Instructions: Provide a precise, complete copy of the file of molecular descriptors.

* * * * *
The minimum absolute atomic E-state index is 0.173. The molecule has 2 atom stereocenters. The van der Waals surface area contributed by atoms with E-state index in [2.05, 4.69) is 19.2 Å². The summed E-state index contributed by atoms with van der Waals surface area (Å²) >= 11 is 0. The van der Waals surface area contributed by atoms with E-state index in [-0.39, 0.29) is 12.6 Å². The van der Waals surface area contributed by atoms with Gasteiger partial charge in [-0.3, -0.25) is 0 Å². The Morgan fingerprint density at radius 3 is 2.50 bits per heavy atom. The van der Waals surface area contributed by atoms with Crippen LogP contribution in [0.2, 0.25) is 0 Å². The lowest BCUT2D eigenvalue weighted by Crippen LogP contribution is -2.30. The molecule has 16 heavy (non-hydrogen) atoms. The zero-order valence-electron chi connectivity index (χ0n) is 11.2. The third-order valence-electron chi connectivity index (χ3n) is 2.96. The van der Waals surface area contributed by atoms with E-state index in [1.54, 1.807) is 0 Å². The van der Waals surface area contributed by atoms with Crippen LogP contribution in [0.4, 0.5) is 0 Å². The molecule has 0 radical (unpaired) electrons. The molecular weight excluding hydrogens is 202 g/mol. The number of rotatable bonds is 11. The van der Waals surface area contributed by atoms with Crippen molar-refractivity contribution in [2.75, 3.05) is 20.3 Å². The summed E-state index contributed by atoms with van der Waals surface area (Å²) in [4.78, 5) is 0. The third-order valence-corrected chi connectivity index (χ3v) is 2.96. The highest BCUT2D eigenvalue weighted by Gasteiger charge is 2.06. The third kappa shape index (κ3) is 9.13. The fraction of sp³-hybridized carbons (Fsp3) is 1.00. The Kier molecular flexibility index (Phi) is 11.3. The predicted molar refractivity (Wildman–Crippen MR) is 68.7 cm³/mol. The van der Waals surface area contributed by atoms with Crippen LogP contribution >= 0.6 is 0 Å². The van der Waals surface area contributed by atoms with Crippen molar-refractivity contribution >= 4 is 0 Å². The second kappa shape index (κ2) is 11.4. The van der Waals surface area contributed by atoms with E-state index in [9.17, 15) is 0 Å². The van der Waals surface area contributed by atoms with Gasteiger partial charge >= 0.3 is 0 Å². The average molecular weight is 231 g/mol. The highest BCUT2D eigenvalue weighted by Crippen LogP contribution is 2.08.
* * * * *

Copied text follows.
The minimum absolute atomic E-state index is 0.173. The molecule has 2 atom stereocenters. The van der Waals surface area contributed by atoms with E-state index in [2.05, 4.69) is 19.2 Å². The summed E-state index contributed by atoms with van der Waals surface area (Å²) >= 11 is 0. The van der Waals surface area contributed by atoms with E-state index in [-0.39, 0.29) is 12.6 Å². The van der Waals surface area contributed by atoms with Gasteiger partial charge in [-0.3, -0.25) is 0 Å². The Morgan fingerprint density at radius 3 is 2.50 bits per heavy atom. The van der Waals surface area contributed by atoms with Crippen LogP contribution in [0.2, 0.25) is 0 Å². The lowest BCUT2D eigenvalue weighted by Crippen LogP contribution is -2.30. The molecule has 16 heavy (non-hydrogen) atoms. The zero-order valence-electron chi connectivity index (χ0n) is 11.2. The third-order valence-electron chi connectivity index (χ3n) is 2.96. The van der Waals surface area contributed by atoms with E-state index in [1.54, 1.807) is 0 Å². The van der Waals surface area contributed by atoms with Crippen LogP contribution in [0.4, 0.5) is 0 Å². The molecule has 0 radical (unpaired) electrons. The molecular weight excluding hydrogens is 202 g/mol. The number of rotatable bonds is 11. The van der Waals surface area contributed by atoms with Crippen molar-refractivity contribution in [2.75, 3.05) is 20.3 Å². The summed E-state index contributed by atoms with van der Waals surface area (Å²) in [4.78, 5) is 0. The third-order valence-corrected chi connectivity index (χ3v) is 2.96. The highest BCUT2D eigenvalue weighted by Gasteiger charge is 2.06. The third kappa shape index (κ3) is 9.13. The fraction of sp³-hybridized carbons (Fsp3) is 1.00. The Kier molecular flexibility index (Phi) is 11.3. The predicted molar refractivity (Wildman–Crippen MR) is 68.7 cm³/mol. The van der Waals surface area contributed by atoms with Crippen LogP contribution >= 0.6 is 0 Å². The van der Waals surface area contributed by atoms with Crippen molar-refractivity contribution >= 4 is 0 Å². The second kappa shape index (κ2) is 11.4. The van der Waals surface area contributed by atoms with E-state index in [9.17, 15) is 0 Å². The van der Waals surface area contributed by atoms with Gasteiger partial charge >= 0.3 is 0 Å². The average molecular weight is 231 g/mol. The highest BCUT2D eigenvalue weighted by Crippen LogP contribution is 2.08.